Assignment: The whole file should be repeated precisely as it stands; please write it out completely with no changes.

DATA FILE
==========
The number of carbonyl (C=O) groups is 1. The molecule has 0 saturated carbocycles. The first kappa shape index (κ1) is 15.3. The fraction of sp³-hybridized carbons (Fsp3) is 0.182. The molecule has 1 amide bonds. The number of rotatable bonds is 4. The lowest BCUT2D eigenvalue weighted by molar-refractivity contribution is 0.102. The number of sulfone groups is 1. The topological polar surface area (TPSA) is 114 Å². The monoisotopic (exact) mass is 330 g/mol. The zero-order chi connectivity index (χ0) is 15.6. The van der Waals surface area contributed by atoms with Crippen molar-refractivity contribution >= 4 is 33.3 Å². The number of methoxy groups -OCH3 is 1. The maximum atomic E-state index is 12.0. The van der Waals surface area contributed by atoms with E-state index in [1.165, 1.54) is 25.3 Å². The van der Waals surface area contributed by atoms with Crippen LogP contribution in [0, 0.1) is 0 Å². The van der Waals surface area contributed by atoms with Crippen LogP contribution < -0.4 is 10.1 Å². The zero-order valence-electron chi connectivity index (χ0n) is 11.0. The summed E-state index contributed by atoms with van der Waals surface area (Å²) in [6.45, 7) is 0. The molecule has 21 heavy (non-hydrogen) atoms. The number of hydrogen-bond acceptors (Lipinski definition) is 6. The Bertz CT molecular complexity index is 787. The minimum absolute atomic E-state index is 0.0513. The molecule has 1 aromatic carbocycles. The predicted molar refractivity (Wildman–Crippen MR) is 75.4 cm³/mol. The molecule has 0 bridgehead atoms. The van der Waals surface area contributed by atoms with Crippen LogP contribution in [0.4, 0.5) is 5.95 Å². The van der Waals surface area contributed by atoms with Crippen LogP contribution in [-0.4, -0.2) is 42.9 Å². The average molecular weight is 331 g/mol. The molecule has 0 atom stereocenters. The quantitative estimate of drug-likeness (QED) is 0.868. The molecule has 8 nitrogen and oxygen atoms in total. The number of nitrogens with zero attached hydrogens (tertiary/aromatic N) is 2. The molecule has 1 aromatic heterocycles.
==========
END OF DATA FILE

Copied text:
The number of carbonyl (C=O) groups is 1. The molecule has 0 saturated carbocycles. The first kappa shape index (κ1) is 15.3. The fraction of sp³-hybridized carbons (Fsp3) is 0.182. The molecule has 1 amide bonds. The number of rotatable bonds is 4. The lowest BCUT2D eigenvalue weighted by molar-refractivity contribution is 0.102. The number of sulfone groups is 1. The topological polar surface area (TPSA) is 114 Å². The monoisotopic (exact) mass is 330 g/mol. The zero-order chi connectivity index (χ0) is 15.6. The van der Waals surface area contributed by atoms with Crippen molar-refractivity contribution >= 4 is 33.3 Å². The number of methoxy groups -OCH3 is 1. The maximum atomic E-state index is 12.0. The van der Waals surface area contributed by atoms with E-state index in [1.165, 1.54) is 25.3 Å². The van der Waals surface area contributed by atoms with Crippen LogP contribution in [0, 0.1) is 0 Å². The van der Waals surface area contributed by atoms with Crippen LogP contribution < -0.4 is 10.1 Å². The zero-order valence-electron chi connectivity index (χ0n) is 11.0. The summed E-state index contributed by atoms with van der Waals surface area (Å²) in [6.45, 7) is 0. The molecule has 21 heavy (non-hydrogen) atoms. The number of hydrogen-bond acceptors (Lipinski definition) is 6. The Bertz CT molecular complexity index is 787. The minimum absolute atomic E-state index is 0.0513. The molecule has 1 aromatic carbocycles. The predicted molar refractivity (Wildman–Crippen MR) is 75.4 cm³/mol. The molecule has 0 bridgehead atoms. The van der Waals surface area contributed by atoms with Crippen LogP contribution in [0.4, 0.5) is 5.95 Å². The van der Waals surface area contributed by atoms with Crippen LogP contribution in [-0.4, -0.2) is 42.9 Å². The average molecular weight is 331 g/mol. The molecule has 0 atom stereocenters. The quantitative estimate of drug-likeness (QED) is 0.868. The molecule has 8 nitrogen and oxygen atoms in total. The number of nitrogens with zero attached hydrogens (tertiary/aromatic N) is 2. The molecule has 1 aromatic heterocycles.